Did You Know? George Washington Never Had A Wig
George washington didn’t wear a wig; the ponytail and perfect curls were all his, he made his brown hair white using lots of powder and he kept his ponytail in a silk bag to prevent it from smearing over his back when dancing with the girls.
The hairstyle of George Washington is popular and common enough that most People will easily recall it in a moment, or at least refresh their mind by taking out a dollar bill or a quarter of it.
On the hand, it was pulled back from his forehead and puffy, coloured grey-white maybe like other wigs. But he never wore a wig.
The drawing, John C. McRae’s The Courtship of Washington, was made in 1860, long after the death of Washington in 1799. Yet a University of Virginia study called George Washington’s The Papers also suggests that the natural hair color of the first president was light brown.
The style he preferred wasn’t sophisticated, but to modern eyes it may seem so. This was more of a military nature called a queue.
He always did powder his hair if he didn’t wear a wig to get the white look. It may have been the trend for wearing less elaborate wig styles in America as well.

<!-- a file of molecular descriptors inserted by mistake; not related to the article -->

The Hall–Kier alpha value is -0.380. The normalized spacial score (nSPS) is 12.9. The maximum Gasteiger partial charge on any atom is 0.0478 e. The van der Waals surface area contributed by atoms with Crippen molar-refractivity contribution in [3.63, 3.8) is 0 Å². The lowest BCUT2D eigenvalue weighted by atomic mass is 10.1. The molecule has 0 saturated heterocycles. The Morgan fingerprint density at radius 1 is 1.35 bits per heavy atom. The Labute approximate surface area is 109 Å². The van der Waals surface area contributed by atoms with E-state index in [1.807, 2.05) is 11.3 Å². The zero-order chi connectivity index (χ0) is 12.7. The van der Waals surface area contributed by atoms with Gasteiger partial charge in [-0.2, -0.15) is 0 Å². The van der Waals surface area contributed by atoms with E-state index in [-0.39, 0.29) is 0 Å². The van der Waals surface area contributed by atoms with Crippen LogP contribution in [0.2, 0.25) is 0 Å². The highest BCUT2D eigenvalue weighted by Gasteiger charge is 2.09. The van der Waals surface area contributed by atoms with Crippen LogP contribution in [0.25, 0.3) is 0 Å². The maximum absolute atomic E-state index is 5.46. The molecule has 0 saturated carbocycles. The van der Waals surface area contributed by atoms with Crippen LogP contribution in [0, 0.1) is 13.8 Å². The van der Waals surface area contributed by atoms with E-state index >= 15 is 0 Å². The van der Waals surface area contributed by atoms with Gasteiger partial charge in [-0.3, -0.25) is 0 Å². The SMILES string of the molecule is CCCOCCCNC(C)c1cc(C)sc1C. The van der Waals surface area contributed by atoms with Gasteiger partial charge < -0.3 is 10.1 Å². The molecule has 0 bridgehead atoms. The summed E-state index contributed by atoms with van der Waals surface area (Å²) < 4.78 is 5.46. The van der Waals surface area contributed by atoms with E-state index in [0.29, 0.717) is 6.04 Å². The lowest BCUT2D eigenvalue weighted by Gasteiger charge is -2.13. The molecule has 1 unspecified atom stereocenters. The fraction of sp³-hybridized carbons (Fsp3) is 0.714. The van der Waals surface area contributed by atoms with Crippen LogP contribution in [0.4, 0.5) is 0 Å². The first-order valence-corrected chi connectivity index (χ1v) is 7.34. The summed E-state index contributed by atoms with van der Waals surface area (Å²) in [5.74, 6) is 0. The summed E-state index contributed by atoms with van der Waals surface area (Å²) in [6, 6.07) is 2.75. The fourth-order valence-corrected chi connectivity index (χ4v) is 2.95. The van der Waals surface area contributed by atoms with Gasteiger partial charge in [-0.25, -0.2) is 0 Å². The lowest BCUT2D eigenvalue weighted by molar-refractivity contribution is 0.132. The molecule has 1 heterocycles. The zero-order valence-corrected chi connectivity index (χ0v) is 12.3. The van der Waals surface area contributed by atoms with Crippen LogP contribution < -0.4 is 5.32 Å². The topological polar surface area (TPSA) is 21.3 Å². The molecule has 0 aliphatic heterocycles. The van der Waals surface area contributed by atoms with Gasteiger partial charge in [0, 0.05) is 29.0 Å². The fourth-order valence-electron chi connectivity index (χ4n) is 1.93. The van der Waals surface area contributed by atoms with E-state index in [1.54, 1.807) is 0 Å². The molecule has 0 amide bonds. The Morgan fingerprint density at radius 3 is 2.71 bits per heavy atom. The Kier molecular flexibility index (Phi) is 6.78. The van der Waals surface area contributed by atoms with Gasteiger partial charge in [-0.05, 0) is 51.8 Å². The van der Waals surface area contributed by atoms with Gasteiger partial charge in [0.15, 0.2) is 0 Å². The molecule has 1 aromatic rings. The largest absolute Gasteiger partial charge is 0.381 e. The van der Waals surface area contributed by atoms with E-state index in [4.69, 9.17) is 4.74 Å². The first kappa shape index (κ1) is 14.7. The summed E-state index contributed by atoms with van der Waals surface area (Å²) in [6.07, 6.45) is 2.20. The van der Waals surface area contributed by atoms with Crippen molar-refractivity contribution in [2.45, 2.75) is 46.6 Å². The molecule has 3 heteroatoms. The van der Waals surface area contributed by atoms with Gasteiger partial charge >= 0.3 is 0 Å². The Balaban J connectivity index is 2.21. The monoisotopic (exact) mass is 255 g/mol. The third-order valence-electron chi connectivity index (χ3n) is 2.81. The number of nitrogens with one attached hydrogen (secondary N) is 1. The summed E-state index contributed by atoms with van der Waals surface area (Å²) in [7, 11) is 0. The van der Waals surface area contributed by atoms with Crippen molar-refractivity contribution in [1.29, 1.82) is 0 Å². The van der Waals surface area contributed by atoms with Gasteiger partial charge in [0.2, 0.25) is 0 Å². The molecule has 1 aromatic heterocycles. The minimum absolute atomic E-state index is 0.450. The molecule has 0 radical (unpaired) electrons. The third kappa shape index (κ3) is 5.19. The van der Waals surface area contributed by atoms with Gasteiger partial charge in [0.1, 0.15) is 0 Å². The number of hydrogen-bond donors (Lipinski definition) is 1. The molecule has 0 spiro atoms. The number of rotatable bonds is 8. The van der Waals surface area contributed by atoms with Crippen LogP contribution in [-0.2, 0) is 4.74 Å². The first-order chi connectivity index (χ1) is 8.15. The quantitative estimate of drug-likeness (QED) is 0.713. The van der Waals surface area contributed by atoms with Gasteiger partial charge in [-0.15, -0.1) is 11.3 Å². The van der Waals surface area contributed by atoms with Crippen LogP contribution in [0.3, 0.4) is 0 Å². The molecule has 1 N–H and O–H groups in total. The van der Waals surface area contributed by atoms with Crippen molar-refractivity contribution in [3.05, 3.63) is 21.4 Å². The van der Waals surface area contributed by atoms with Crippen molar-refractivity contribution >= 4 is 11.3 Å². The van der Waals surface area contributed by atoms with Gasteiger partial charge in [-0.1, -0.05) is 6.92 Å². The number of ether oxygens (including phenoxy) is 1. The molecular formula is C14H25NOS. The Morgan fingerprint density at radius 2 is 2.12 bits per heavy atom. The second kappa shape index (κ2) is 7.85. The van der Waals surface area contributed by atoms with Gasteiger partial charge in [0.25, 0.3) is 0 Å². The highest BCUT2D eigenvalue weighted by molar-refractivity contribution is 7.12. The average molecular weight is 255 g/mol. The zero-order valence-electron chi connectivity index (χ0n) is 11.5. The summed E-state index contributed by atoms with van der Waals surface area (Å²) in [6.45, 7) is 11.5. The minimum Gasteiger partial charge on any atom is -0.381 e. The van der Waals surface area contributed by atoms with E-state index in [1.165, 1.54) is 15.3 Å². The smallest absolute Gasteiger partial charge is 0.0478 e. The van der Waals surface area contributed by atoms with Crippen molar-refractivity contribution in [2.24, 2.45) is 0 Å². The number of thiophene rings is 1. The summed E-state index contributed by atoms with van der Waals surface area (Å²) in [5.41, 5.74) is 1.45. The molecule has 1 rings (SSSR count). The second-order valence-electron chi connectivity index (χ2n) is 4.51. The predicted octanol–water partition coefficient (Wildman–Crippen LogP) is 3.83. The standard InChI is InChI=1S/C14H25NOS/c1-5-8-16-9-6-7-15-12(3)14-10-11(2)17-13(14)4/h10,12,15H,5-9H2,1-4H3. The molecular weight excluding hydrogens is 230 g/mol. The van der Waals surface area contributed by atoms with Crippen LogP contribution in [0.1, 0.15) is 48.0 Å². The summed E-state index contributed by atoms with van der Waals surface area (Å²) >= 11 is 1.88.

By the late eighteenth century wigs were starting to go out of style. So Washington should have been fashion-forward, with its military simplicity.
But the use of powder by Washington begs the question, How did he escape the permanent dandruff look?
It is likely that the same solution that helped Washington’s hair rolls remain soft also stopped the greasy hair and lots of pomade powder sticking.
Bathing and cleaning hair was still not a common practice, so powders solved the question of smelly unwashed heads they were perfumed as well.
That’s why George Washington never had a wig.
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